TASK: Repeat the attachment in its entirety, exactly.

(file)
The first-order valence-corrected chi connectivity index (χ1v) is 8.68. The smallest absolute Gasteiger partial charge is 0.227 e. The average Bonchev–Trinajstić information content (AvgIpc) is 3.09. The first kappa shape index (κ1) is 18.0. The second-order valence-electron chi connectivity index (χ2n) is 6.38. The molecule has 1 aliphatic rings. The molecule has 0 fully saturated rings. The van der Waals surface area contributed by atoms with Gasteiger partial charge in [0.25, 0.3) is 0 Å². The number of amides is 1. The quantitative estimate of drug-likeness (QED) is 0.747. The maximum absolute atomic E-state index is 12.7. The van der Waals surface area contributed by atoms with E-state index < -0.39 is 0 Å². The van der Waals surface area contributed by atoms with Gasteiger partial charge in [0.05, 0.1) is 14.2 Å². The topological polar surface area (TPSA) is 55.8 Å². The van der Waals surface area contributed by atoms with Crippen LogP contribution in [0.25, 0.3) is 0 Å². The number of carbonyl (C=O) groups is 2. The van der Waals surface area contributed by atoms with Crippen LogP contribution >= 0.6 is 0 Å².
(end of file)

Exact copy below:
The first-order valence-corrected chi connectivity index (χ1v) is 8.68. The smallest absolute Gasteiger partial charge is 0.227 e. The average Bonchev–Trinajstić information content (AvgIpc) is 3.09. The first kappa shape index (κ1) is 18.0. The second-order valence-electron chi connectivity index (χ2n) is 6.38. The molecule has 1 aliphatic rings. The molecule has 0 fully saturated rings. The van der Waals surface area contributed by atoms with Gasteiger partial charge in [0.25, 0.3) is 0 Å². The number of amides is 1. The quantitative estimate of drug-likeness (QED) is 0.747. The maximum absolute atomic E-state index is 12.7. The van der Waals surface area contributed by atoms with E-state index < -0.39 is 0 Å². The van der Waals surface area contributed by atoms with Gasteiger partial charge in [0.05, 0.1) is 14.2 Å². The topological polar surface area (TPSA) is 55.8 Å². The van der Waals surface area contributed by atoms with Crippen LogP contribution in [0.25, 0.3) is 0 Å². The number of carbonyl (C=O) groups is 2. The van der Waals surface area contributed by atoms with Crippen LogP contribution >= 0.6 is 0 Å².